Depression in both expectant mothers and fathers increases the risk of premature birth, finds a study published in BJOG: an International Journal of Obstetrics and Gynaecology (BJOG).
Depression in women during pregnancy is known to be associated with low birthweight and increased risk of premature birth. Maternal stress, such as the death of a loved one, lack of social support, or a difficult or abusive relationship, has also been shown to increase the risk of premature birth. However, little research has examined the impact of paternal depression on the health of the mother or the unborn child.
In this study, more than 350,000 births in Sweden between 2007 and 2012 were investigated for parental depression and incidences of either very preterm birth (between 22 and 31 weeks) or moderately preterm birth (32-36 weeks).
For both men and women, depression was defined as having had a prescription of antidepressant medication, or receiving outpatient/inpatient hospital care, from 12 months before conception to the end of the second trimester of pregnancy. People with depression were classed as ‘new’ cases if they had had no depression in the 12 months prior to diagnosis, all other cases were defined as ‘recurrent’ depression.
While both new and recurrent depression in the mothers was associated with an increased risk of moderately preterm birth of around 30% to 40%, new depression in the fathers was associated with a 38% increased risk of very preterm birth. Recurrent depression in the fathers was not associated with preterm birth at all.
“Depression of a partner can be considered to be a substantial source of stress for an expectant mother, and this may result in the increased risk of very preterm birth seen in our study. Paternal depression is also known to affect sperm quality, have epigenetic effects on the DNA of the baby, and can also affect placenta function. However, this risk seems to be reduced for recurrent paternal depression, indicating that perhaps treatment for the depression reduces the risk of preterm birth," Professor Anders Hjern, from the Centre for Health Equity Studies in Stockholm (CHESS), says. “For the mothers, depression increased the risk of preterm birth, regardless of whether the depression was new or recurrent. Our results suggest that both maternal and paternal depression should be considered in preterm birth prevention strategies and both parents should be screened for mental health problems. Since men are less likely to seek professional help for any mental health problems, a proactive approach towards targeting the wellbeing of expectant fathers may be beneficial.”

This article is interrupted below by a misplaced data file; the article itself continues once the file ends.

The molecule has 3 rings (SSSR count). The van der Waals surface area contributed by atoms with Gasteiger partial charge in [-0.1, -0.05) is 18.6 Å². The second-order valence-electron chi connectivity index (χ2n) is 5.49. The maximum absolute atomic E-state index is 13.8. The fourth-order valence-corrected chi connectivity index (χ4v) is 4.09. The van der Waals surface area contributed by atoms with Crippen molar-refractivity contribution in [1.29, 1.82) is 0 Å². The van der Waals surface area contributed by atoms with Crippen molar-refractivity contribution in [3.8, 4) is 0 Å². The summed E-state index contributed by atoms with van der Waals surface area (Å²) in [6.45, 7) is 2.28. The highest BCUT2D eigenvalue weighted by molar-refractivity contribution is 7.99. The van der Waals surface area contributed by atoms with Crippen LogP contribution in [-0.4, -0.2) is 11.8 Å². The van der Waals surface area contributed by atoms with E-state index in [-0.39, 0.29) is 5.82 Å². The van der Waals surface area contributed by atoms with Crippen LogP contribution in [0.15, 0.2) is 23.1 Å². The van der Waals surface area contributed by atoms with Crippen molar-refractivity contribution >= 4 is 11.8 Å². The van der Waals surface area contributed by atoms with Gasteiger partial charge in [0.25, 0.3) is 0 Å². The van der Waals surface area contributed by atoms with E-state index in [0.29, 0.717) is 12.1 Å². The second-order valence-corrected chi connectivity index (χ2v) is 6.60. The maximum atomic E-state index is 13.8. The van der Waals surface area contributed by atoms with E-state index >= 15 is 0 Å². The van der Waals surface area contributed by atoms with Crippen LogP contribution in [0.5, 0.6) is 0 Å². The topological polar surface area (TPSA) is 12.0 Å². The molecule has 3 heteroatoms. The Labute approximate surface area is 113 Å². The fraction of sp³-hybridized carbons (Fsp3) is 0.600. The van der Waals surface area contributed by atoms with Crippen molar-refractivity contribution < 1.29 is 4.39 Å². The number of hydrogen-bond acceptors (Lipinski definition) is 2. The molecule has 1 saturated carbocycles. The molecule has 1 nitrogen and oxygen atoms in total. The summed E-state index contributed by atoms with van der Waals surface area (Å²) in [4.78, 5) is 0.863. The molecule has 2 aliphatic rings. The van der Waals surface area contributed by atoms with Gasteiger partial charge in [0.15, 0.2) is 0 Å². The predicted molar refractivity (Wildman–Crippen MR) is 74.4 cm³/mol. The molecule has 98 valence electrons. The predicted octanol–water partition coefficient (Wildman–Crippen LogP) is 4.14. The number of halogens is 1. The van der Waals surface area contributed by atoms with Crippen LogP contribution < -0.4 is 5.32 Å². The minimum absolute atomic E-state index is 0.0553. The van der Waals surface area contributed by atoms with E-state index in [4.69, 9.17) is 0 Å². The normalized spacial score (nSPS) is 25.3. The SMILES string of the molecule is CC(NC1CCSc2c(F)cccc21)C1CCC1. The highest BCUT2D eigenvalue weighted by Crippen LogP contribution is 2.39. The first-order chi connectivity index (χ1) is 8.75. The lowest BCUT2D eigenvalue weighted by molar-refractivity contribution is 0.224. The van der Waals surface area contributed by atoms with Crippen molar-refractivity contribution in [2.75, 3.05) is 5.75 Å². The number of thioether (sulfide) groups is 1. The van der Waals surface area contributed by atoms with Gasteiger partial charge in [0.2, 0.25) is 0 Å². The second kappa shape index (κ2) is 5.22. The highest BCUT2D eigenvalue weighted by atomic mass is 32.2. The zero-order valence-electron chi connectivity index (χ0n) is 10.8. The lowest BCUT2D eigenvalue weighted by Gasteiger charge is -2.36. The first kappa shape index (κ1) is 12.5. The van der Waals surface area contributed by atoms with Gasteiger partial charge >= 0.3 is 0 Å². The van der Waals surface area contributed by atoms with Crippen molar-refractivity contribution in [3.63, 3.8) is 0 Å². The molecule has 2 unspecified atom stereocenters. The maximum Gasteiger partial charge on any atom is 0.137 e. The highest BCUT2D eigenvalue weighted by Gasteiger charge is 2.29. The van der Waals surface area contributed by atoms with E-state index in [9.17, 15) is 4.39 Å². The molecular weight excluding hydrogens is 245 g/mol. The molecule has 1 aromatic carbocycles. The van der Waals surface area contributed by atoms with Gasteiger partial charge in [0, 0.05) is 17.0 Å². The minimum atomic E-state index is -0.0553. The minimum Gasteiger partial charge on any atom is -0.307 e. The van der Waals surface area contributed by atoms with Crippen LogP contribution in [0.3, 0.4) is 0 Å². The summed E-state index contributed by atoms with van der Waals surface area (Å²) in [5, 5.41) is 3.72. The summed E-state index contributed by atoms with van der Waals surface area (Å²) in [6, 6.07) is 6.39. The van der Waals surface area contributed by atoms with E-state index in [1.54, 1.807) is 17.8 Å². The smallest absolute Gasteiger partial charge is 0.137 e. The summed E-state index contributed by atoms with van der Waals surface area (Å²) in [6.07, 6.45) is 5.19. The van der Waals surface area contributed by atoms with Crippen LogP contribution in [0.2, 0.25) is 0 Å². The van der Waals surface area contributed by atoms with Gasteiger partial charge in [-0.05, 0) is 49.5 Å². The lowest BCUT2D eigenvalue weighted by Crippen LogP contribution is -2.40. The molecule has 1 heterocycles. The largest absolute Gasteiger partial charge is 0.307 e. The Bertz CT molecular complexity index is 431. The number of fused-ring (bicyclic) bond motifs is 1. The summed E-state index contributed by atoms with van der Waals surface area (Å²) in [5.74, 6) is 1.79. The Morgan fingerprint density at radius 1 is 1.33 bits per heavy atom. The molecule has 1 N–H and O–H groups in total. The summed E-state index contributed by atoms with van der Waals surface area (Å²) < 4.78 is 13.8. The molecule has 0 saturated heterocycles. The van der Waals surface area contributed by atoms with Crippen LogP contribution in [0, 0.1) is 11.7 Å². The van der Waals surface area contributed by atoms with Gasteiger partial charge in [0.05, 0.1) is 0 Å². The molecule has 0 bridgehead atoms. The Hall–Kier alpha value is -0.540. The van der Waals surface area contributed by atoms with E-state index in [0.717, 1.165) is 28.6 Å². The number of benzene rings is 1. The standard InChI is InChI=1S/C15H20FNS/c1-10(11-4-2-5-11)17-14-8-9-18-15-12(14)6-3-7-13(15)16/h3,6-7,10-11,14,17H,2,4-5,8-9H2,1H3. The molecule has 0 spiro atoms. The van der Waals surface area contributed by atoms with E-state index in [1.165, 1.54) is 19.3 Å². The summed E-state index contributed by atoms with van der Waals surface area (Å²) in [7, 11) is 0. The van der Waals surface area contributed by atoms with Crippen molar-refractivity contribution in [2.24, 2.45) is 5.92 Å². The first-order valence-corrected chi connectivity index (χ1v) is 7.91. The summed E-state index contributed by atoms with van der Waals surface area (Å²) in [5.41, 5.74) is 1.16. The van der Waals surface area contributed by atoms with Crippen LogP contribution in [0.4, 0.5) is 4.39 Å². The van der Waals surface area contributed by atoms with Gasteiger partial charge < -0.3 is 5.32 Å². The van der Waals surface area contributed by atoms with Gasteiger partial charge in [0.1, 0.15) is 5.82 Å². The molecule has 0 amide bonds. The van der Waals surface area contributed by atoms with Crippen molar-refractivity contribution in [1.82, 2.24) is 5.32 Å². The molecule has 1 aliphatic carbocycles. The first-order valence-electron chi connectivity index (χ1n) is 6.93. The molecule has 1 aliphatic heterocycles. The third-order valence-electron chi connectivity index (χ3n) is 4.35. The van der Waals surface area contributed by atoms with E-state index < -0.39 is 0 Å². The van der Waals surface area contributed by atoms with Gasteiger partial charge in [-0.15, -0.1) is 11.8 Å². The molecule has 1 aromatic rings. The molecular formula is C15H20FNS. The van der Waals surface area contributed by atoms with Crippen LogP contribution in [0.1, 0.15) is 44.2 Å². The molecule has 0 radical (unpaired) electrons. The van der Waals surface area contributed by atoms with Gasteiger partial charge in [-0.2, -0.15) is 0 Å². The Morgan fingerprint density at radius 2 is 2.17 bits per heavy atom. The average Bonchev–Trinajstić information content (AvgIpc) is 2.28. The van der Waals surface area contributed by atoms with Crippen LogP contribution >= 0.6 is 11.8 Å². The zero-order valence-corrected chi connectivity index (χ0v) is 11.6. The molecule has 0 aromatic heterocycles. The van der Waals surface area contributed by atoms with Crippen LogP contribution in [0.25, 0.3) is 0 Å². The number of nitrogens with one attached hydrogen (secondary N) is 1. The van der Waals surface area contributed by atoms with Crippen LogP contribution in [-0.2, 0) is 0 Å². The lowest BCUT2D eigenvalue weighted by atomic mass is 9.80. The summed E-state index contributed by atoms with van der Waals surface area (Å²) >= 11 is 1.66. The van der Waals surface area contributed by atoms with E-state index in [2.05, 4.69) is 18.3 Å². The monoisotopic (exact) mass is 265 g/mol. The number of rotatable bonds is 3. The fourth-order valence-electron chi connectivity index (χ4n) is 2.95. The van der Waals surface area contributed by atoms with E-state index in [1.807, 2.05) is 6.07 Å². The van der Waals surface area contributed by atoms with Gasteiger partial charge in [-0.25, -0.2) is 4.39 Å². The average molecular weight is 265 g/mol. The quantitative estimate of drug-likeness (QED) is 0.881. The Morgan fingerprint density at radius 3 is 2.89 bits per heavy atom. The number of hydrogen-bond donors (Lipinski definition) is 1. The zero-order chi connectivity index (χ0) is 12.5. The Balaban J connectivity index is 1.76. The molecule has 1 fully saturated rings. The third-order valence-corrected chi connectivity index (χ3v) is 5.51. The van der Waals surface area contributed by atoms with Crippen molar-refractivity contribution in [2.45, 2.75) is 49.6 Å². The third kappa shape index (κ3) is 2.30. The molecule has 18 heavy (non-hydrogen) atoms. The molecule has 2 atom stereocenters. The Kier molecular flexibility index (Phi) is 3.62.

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"This study highlights the importance of treating depression for both men and women, and the impact untreated depression can have on the health of offspring, John Thorp, BJOG Deputy Editor-in-chief, added. "Further progress is needed into the understanding of how depression of either parent affects pregnancy in order to help prevent preterm birth.”
Dr Patrick O’Brien, an obstetrician and spokesperson for the Royal College of Obstetricians and Gynaecologists (RCOG), remarks: “Depression in pregnancy can be very serious for a woman and can also impact on the health of her baby. We know that between 12% and 20% of women experience anxiety and/or depression during pregnancy and the first year after childbirth. “This research is interesting as it finds that paternal mental health can also have an effect on the health of the baby. However, more research is needed to establish the mechanism behind this effect. We encourage anyone, and particularly those planning a family or who are pregnant, and are experiencing a change in mood, irritability or anxiety to seek advice. No one should suffer in silence - there is help and support available.”
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Liu C et al. Prenatal parental depression and preterm birth: a national cohort study. BJOG: an International Journal of Obstetrics and Gynaecology, Published Online January 19 2016. doi: 10.1111/1471-0528.13891